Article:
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Martin Amis

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The reaction against Larkin has been unprecedentedly violent as well as unprecedentedly hypocritical, tendentious and smug. Its energy does not, could not derive from literature it derives from ideology, or from the vaguer promptings of a new ethos. ... This is critical revisionism in an eye-catching new outfit. The reaction, like most reactions, is just an overreaction, and to get an overreaction you need plenty of overreactors somebody has to do it. ... I remember thinking when I saw the fiery Tom Paulin's opening shot, We're not really going to do this, are we? But the new ethos was already in place, and yes, we really were going to do this on Paulin's terms, too. His language set the tone for the final assault and mop-up, which came with the publication of Andrew Motion's, Philip Larkin: A Writer's Life. Revolting. Sewer. Such language is essentially unstable. It calls for a contest of the passions and hopes that the fight will get dirty.

 
Martin Amis

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In Andrew Motion's book, we have the constant sense that Larkin is somehow falling short of the cloudless emotional health enjoyed by, for instance, Andrew Motion. Also the sense, as Motion invokes his like-minded contemporaries, that Larkin is being judged by a newer, cleaner, braver, saner world. ... Motion is extremely irritated by Larkin's extreme irritability. He's always complaining that Larkin is always complaining.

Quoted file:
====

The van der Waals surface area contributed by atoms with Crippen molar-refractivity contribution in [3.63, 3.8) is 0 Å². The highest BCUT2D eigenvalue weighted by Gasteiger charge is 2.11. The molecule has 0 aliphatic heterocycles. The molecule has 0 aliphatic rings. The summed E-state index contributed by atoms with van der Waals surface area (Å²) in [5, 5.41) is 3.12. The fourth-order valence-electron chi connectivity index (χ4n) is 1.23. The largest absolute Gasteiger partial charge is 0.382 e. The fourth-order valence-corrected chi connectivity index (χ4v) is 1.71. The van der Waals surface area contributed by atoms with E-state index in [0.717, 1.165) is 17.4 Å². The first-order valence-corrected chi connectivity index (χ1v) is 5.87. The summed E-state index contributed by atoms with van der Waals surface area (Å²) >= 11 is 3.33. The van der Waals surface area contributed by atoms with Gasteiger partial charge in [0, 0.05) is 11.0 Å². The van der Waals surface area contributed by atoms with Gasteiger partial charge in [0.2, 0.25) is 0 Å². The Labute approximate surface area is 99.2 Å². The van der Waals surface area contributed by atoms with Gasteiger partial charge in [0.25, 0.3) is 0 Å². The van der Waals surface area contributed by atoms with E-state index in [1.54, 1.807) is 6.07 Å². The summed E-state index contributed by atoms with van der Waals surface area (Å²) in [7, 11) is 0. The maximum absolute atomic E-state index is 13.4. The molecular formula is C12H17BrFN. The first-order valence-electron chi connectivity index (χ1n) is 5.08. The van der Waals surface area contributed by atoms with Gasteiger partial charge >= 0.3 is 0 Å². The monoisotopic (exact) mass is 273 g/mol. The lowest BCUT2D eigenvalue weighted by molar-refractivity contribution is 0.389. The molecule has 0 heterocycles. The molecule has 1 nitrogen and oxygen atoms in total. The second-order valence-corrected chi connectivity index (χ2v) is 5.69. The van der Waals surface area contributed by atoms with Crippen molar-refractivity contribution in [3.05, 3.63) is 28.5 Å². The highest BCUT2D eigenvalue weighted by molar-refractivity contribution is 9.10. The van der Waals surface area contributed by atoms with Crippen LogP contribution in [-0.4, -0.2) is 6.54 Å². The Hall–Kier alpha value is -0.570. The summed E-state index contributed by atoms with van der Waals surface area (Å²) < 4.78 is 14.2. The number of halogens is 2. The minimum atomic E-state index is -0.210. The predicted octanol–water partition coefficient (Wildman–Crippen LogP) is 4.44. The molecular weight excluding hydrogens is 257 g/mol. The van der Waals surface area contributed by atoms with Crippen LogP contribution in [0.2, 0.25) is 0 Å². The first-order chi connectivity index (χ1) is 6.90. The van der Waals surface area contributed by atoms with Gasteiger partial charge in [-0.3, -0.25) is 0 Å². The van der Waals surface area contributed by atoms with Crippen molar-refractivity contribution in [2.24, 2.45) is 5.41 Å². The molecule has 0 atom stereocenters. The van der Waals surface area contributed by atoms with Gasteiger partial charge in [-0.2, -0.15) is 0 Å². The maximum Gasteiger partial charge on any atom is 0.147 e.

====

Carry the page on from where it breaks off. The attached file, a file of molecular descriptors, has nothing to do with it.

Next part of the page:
Martin Amis
 

Philip Larkin, a big, fat, bald librarian at the University of Hull, was unquestionably England's unofficial laureate: our best-loved poet since the war; better loved for our poet than John Betjeman, who was loved also for his charm, his famous beagle, his patrician Bohemianism and his televisual charisma, all of which Larkin notably lacked.
Ten years later, Larkin is now something like a pariah, or an untouchable.

 
Martin Amis
 

Strong language in Larkin is put in not to shock the reader but to define the narrator's personality. When Larkin's narrator in 'A Study of Reading Habits' (in The Whitsun Weddings) said 'Books are a load of crap' there were critics - some of them, incredibly, among his more appreciative - who allowed themselves to believe that Larkin was expressing his own opinion. (Kingsley Amis had the same kind of trouble, perhaps from the same kind of people, when he let Jim Dixon cast aspersions on Mozart.) It should be obvious at long last, however, that the diction describes the speaker.

 
Clive James
 

Painting has nothing to do with thinking, because in painting thinking is painting. Thinking is language record-keeping and has to take place before and after. Einstein did not think when he was calculating: he calculated producing the next equation in reaction to the one that went before just as in painting one form is a response to another and so on."

 
Gerhard Richter
 

You don't go into the National Gallery of any famous capital city and cry, sob, laugh, fall about on the floor, become very angry -- it's a completely different reaction. It's a reaction which is to do with a much more composed sense of regarding an image; it's a reaction with a thought process as opposed to an immediate emotional reaction.

 
Peter Greenaway
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